A Publication
of Reliable Methods
for the Preparation
of Organic Compounds
Annual Volume
Org. Synth. 1933, 13, 8
DOI: 10.15227/orgsyn.013.0008
[5(4)-Oxazolone, 2-phenyl-4-veratral-]
Submitted by Johannes S. Buck and Walter S. Ide.
Checked by John R. Johnson and H. R. Snyder.
1. Procedure
In a 2-l. Erlenmeyer flask, a mixture of 160 g. (0.96 mole) of veratraldehyde (Note 1), 192 g. (1.07 moles) of powdered, dry hippuric acid (p. 328), 80 g. (0.98 mole) of powdered, freshly fused sodium acetate, and 300 g. (278 cc., 2.9 moles) of high-grade acetic anhydride is heated on an electric hot plate, with constant shaking. The mixture becomes almost solid, and then, as the temperature rises, it gradually liquefies and turns deep yellow in color (Note 2). As soon as the material has liquefied completely the flask is transferred to a steam bath and heated for two hours. During this time a part of the product separates as deep yellow crystals. At the end of the heating 400 cc. of alcohol is added slowly to the contents of the flask. During this addition the flask is cooled slightly to moderate the vigor of the reaction. After allowing the reaction mixture to stand overnight, the yellow crystalline product is filtered with suction and washed on the filter with two 100-cc. portions of ice-cold alcohol and finally with two 100-cc. portions of boiling water. After drying, the product weighs 205–215 g. (69–73 per cent of the theoretical amount) and melts at 149–150°. This material is sufficiently pure for many purposes; it can be purified further by crystallization from hot benzene. In this way, using 1.2 l. of benzene, there is obtained 180–190 g. of the pure azlactone, melting at 151–152°.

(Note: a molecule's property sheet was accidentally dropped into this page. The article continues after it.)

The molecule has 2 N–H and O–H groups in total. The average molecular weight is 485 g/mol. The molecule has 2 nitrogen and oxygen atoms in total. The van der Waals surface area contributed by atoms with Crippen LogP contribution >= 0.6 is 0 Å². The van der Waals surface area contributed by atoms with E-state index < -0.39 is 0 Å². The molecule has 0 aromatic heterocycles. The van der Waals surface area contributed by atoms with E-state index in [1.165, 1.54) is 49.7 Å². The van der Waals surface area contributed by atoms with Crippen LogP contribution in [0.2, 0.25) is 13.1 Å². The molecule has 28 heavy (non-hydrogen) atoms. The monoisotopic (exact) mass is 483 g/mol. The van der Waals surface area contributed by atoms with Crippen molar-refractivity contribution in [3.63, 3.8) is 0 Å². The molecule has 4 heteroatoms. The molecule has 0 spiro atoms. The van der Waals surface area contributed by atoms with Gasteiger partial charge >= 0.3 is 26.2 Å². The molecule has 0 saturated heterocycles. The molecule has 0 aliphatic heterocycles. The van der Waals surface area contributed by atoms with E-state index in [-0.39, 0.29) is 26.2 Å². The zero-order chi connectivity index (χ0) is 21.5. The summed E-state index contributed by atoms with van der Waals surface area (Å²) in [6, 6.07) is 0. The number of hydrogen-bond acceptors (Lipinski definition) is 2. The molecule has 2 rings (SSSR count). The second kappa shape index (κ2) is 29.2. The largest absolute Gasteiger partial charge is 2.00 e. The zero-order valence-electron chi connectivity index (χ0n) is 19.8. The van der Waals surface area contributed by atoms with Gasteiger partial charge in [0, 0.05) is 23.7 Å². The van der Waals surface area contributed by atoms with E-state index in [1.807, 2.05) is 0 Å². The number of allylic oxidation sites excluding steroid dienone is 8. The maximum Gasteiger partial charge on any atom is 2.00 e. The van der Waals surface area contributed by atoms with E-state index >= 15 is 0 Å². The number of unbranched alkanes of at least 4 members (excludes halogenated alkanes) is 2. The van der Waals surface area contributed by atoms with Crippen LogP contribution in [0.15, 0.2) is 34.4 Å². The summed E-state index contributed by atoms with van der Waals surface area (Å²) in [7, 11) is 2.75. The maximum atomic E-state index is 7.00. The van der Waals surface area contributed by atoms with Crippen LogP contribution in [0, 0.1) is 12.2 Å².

2. Notes
1. The veratraldehyde obtained by methylating vanillin (p. 619) may be used without further purification.
2. The mixture should become completely liquid at a temperature of about 110°. Overheating should be avoided, since this causes the product to become red instead of bright yellow.
3. Discussion
The azlactones of α-benzoylaminocinnamic acids have always been prepared by the action of hippuric acid and acetic anhydride upon aromatic aldehydes,1 usually in the presence of sodium acetate.2 The procedure given here is essentially that of Kropp and Decker.3
This preparation is referenced from:

References and Notes
  1. Plöchl, Ber. 16, 2815 (1883).
  2. Erlenmeyer, Ann. 275, 3 (1893).
  3. Kropp and Decker, Ber. 42, 1184 (1909).

Chemical Abstracts Nomenclature (Collective Index Number);
(Registry Number)


5(4)-Oxazolone, 2-phenyl-4-veratral-

azlactones of α-benzoylaminocinnamic acids

alcohol (64-17-5)

Benzene (71-43-2)

acetic anhydride (108-24-7)

sodium acetate (127-09-3)

Hippuric acid (495-69-2)

Veratraldehyde (120-14-9)

vanillin (121-33-5)